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Endangered Species Threatens SpaceX Expansion in Texas

Business, Featured

SpaceX building | Image by Sundry Photography

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SpaceX is expanding its South Texas facility located in Boca Chica Beach on the Gulf of Mexico. The expansion will allow the company to build more rockets and spacecraft, including the Falcon 9 rocket, in a central location. The project, already underway, will cost $100 million and take over two years to complete.

However, SpaceX may be forced to track and minimize its impact on endangered species and their habitats to secure approvals for testing and commercial launches of its Starship spacecraft.

According to documents from the U.S. Fish and Wildlife Service (FWS), recent declines in an endangered bird species called the piping plover have been linked to SpaceX activity at the Boca Chica facility.

Ultimately, the Federal Aviation Administration (FAA) must grant SpaceX approval to stage launches of the Starship rocket using the Super Heavy booster. Before permitting launches, the FAA must consider the advice of other federal and state agencies, including the FWS.

SpaceX already launches Falcon 9 rockets from the South Texas facility. Still, it planned to also launch its Starship Super Heavy lift-launch vehicle from the area once expansion was complete. The new launch vehicle is much larger than the Falcon 9 and is intended to be used for human spaceflight, robotic exploration, and satellite launches.

However, the facility sits on a small piece of land surrounded by wildlife refuge areas.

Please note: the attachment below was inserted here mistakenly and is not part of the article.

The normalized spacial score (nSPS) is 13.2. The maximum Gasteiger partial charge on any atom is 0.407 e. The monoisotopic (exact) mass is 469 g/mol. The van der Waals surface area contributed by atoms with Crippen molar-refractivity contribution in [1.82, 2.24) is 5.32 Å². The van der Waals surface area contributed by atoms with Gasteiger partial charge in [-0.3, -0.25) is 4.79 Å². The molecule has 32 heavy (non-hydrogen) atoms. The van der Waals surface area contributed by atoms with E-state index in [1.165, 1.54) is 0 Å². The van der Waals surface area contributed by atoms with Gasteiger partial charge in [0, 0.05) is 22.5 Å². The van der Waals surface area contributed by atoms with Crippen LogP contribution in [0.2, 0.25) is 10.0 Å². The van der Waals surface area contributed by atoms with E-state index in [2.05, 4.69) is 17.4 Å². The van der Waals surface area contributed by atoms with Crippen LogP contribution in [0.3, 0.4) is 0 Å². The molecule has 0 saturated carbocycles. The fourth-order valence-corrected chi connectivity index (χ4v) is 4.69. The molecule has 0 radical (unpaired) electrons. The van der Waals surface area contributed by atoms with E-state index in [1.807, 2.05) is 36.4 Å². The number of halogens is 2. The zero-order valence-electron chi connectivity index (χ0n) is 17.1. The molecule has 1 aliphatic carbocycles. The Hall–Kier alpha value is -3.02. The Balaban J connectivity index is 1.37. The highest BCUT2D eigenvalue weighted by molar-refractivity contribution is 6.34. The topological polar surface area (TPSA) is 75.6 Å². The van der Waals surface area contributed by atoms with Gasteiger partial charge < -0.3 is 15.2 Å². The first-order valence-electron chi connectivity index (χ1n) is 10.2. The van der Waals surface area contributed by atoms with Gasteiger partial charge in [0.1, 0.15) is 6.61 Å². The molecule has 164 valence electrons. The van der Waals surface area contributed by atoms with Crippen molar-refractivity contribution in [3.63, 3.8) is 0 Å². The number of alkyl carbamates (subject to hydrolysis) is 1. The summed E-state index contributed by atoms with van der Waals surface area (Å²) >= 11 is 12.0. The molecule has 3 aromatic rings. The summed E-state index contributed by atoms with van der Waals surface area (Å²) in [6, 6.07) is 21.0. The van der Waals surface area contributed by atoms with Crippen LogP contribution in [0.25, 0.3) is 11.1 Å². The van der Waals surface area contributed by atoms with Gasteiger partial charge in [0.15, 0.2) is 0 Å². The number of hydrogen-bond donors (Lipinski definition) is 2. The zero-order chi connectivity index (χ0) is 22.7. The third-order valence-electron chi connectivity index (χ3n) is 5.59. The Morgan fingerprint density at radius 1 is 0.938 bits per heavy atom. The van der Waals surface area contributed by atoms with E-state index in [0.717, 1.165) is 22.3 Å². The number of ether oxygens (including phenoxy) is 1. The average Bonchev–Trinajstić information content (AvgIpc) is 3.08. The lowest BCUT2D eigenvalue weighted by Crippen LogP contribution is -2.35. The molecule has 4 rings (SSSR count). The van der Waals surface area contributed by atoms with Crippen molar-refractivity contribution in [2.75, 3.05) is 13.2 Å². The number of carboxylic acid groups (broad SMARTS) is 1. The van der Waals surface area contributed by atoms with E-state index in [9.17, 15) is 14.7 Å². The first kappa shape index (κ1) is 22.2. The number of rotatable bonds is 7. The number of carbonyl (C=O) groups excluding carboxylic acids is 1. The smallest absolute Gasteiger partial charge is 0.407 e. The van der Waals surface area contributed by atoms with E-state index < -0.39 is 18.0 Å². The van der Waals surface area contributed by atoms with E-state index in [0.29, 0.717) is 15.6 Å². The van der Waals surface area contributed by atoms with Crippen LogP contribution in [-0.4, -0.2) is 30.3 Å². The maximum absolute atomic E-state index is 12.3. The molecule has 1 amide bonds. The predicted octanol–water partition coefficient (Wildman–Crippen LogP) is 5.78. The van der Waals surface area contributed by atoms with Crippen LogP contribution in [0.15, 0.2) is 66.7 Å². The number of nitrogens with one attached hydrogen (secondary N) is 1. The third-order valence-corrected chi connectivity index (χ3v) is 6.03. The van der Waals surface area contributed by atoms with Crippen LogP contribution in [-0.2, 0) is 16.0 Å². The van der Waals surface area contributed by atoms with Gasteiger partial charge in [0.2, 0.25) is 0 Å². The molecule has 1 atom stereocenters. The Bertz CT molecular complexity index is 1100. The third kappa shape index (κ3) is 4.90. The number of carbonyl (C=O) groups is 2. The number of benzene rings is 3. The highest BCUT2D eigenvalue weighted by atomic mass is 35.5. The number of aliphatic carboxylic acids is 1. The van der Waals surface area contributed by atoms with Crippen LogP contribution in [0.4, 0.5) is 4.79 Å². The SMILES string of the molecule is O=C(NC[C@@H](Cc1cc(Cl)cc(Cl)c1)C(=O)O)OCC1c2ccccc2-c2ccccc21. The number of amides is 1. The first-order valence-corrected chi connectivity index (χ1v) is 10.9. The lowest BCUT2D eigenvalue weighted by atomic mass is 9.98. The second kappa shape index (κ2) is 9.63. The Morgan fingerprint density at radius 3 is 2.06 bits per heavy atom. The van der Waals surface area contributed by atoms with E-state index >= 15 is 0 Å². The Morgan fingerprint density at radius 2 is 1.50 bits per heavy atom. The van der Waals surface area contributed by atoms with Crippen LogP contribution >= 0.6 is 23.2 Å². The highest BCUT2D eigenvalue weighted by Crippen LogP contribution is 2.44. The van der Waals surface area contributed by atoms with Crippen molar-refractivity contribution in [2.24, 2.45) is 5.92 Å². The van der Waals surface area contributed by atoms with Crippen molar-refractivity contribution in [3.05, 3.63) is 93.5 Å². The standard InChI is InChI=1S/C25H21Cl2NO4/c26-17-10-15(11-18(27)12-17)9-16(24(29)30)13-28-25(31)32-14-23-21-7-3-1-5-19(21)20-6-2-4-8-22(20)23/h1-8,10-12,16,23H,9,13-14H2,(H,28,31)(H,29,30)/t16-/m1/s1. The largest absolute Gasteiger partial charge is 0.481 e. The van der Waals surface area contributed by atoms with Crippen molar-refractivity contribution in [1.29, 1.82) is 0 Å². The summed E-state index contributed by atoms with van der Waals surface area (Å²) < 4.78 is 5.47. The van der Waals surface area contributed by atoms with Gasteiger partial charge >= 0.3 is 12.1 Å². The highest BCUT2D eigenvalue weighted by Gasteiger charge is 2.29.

The FWS determined that if SpaceX moves forward and begins launching its larger rockets from the facility, it would negatively impact some species protected under the Endangered Species Act and hundreds of acres of their habitat. The agency did note SpaceX’s activity would not fully wipe out those species.

According to the FWS, the mating, migration, health, and habitat of two bird species, the piping plover and the red knot, and two cat species, the jaguarundi and the ocelot, would be impacted by expanded activity from SpaceX.

Increased vehicle traffic, noise, heat, explosions, and habitat fragmentation caused by construction, rocket testing, and launches could all disrupt the threatened species.

The FWS also said that increased SpaceX activity could impact several sea turtle species but deferred to the National Oceanic and Atmospheric Administration for their marine life expertise.

According to the FWS, one of the turtles that will be affected is the Kemp’s Ridley sea turtle, the most critically endangered sea turtle in the world, which nests on the beaches of Boca Chica.

Based on SpaceX’s proposal to the FAA, the FWS determined the facility’s expansion would eliminate 446.27 of the 903.65 remaining acres of piping plover critical habitat.

The FWS recommends that if SpaceX is approved for the launches, the company should be required to monitor the affected species carefully. They should also conduct construction and launch activities at specific seasons or times of day and night, and workers should be shuttled to the location to reduce vehicle traffic.

Overall, the FWS response may be good news for SpaceX.

Jared Margolis, senior attorney with the Center for Biological Diversity who read a copy of the draft, said FWS did not ask for any significant commitments.

“It seems the Fish and Wildlife Service is bending over backwards to figure out a way to permit more of what has been a very detrimental use of the Boca Chica site as far as impacts to wildlife go,” Margolis said.

In February, SpaceX CEO Elon Musk said if the FAA does not approve launches of the larger Starship rocket, he will seek to launch them from Florida. In that case, the Boca Chica spaceport would be turned into more of a Research and Development campus.

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